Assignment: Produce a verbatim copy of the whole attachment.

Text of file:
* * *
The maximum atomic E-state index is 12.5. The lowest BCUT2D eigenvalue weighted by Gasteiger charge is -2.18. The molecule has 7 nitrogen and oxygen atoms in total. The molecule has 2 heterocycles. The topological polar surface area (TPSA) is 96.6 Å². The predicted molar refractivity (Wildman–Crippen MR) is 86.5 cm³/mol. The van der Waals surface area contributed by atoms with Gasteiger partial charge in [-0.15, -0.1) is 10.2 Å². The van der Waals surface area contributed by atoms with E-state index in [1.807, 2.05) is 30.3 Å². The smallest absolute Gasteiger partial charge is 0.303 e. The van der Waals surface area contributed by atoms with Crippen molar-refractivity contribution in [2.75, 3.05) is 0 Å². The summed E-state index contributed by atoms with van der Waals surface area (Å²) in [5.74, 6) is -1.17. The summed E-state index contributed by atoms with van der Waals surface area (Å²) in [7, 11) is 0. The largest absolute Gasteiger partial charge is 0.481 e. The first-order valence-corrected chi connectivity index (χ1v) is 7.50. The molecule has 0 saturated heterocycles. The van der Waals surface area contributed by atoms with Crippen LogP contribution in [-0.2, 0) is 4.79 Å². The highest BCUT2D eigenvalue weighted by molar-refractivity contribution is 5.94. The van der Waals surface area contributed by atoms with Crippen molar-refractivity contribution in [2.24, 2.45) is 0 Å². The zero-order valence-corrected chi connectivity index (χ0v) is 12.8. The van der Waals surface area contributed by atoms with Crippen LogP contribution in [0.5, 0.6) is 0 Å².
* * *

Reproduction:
The maximum atomic E-state index is 12.5. The lowest BCUT2D eigenvalue weighted by Gasteiger charge is -2.18. The molecule has 7 nitrogen and oxygen atoms in total. The molecule has 2 heterocycles. The topological polar surface area (TPSA) is 96.6 Å². The predicted molar refractivity (Wildman–Crippen MR) is 86.5 cm³/mol. The van der Waals surface area contributed by atoms with Gasteiger partial charge in [-0.15, -0.1) is 10.2 Å². The van der Waals surface area contributed by atoms with E-state index in [1.807, 2.05) is 30.3 Å². The smallest absolute Gasteiger partial charge is 0.303 e. The van der Waals surface area contributed by atoms with Crippen molar-refractivity contribution in [2.75, 3.05) is 0 Å². The summed E-state index contributed by atoms with van der Waals surface area (Å²) in [5.74, 6) is -1.17. The summed E-state index contributed by atoms with van der Waals surface area (Å²) in [7, 11) is 0. The largest absolute Gasteiger partial charge is 0.481 e. The first-order valence-corrected chi connectivity index (χ1v) is 7.50. The molecule has 0 saturated heterocycles. The van der Waals surface area contributed by atoms with Crippen LogP contribution in [-0.2, 0) is 4.79 Å². The highest BCUT2D eigenvalue weighted by molar-refractivity contribution is 5.94. The van der Waals surface area contributed by atoms with Crippen molar-refractivity contribution in [2.24, 2.45) is 0 Å². The zero-order valence-corrected chi connectivity index (χ0v) is 12.8. The van der Waals surface area contributed by atoms with Crippen LogP contribution in [0.5, 0.6) is 0 Å².